Reduction of pressure on groundwater through reuse of water from dairy plants in agriculture

Groundwater in the Netherlands is under pressure, both in terms of quantity and quality. Groundwater is used in several activities, including drinking water production, agriculture and industry. In this project, we are investigating the extent to which the abstraction of groundwater for agricultural purposes can be reduced through the reuse of water from dairy plants.

Reuse of water and nutrients

Groundwater users are competing with each other for the available water, while the total demand for water is growing. The consumption of drinking water in the Netherlands is increasing as a consequence of a rising population. Moreover, the east of the country is battling drought, while the west is facing subsurface salinisation. To limit the negative impact of these problems as much as possible, drinking water utilities and Water Authorities want to accelerate the transition to a climate-robust water system. Climate adaptation is central to this transition.

The reuse of industrial residual water offers a possible solution to both drought and salinisation. Such water reuse would result in a net increase in groundwater availability for other purposes, such as drinking water production and for nature. Dairy farmers are faced with the consequences of drought, while dairy plants produce large quantities of wastewater. The reuse of this wastewater could allow for a considerable reduction in the volumes of groundwater abstracted for agriculture and horticulture, which at the moment amount to 664 million m3/year.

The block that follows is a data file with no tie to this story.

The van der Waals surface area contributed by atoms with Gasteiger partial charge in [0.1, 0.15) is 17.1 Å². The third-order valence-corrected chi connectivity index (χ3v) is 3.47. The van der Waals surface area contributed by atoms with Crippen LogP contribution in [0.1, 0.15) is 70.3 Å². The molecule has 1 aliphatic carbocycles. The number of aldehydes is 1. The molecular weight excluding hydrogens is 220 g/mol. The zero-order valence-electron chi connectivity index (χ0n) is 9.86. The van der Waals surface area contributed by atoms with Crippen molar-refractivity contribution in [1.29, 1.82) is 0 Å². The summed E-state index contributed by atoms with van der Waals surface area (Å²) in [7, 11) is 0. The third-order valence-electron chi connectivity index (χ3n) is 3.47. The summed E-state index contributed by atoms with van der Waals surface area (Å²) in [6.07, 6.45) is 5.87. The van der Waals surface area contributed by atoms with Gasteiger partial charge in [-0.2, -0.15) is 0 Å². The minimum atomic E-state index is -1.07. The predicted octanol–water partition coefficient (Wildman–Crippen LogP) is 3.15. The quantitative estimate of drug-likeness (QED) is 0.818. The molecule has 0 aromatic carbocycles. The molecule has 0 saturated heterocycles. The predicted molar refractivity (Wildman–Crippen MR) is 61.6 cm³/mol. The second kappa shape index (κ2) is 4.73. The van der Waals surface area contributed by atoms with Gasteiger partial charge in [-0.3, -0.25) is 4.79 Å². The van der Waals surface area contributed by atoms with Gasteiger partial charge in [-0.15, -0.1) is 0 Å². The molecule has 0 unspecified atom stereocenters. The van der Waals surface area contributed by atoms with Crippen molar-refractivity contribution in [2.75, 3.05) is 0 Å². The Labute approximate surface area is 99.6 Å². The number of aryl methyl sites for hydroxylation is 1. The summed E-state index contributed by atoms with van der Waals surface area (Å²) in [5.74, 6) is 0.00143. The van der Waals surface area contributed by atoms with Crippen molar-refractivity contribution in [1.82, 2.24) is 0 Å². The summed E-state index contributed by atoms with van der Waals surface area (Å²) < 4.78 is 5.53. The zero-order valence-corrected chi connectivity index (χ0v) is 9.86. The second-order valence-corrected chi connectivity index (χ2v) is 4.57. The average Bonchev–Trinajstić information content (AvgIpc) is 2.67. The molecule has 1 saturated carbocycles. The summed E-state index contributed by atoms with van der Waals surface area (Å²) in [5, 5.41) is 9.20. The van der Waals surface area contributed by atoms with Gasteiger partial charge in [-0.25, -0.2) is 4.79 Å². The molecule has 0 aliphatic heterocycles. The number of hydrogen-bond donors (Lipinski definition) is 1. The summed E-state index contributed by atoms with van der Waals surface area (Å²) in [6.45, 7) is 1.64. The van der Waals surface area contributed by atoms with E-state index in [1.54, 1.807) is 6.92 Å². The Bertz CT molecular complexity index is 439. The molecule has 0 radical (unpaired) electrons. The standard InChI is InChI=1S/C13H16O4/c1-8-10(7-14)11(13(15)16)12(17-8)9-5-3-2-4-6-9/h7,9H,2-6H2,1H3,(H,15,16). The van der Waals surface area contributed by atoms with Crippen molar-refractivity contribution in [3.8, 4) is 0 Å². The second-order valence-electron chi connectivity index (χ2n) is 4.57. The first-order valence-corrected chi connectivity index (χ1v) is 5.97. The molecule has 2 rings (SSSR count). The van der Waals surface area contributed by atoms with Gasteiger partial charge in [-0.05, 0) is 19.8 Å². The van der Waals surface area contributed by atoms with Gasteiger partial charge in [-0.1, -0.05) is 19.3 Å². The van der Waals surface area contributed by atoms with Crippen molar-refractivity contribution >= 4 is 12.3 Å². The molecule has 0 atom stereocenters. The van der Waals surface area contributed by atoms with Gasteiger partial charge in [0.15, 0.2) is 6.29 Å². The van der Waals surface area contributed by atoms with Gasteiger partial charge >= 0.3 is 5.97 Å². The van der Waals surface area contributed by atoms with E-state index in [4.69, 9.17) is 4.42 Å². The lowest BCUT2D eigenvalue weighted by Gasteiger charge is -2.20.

We currently do not know which water streams are available from dairy plants, nor what conditions would apply to their possible reuse.  By separating the different water streams from a plant, a case-by-case assessment can be made as to whether they can be reused, and what associated treatment would be required. In making the choice, the presence of nutrients in the water streams is an important precondition, since these nutrients can possibly be reused. The transport of reused residual water to the agricultural sector implies that farmers need to pump up less groundwater in dry periods. As a result, the impact of drought conditions on the surrounding area is diminished.

Resource loop closure: missing elements

This project involves all stakeholders in the safe and economical closure of the water resource loop. Besides the province and water utilities, it concerns industry, Water Authorities and farmers.

We are researching the following missing elements:

  • quality of industrial wastewater in the dairy industry;
  • best available technology for the food-processing industry for wastewater reuse;
  • consequences for the environment (water systems);
  • pathogen routes of waterborne diseases in the cow-dairy-wastewater-fodder-cows route;
  • legal and underwriting risks;
  • cost-benefit analysis of recommended solution.

Conditions for responsible reuse

The research contributes to a robust and climate-adaptive water system that better retains water in dry periods, thereby reducing the need to abstract groundwater. Water utilities can join regional stakeholders in discussing the challenges of a sustainable water system and possible solutions. This creates a support base for measures and system choices.

A concrete project output will be an overview of the water streams that can be provided to the agricultural sector. This includes the conditions under which this provision is feasible: technological, water-quality and -quantity, health-risk management, water-system impact, and financial. The case-study results can be translated into general terms, to make them applicable to other dairy locations. Water utilities can help their business clients with knowledge about the conditions for water reuse.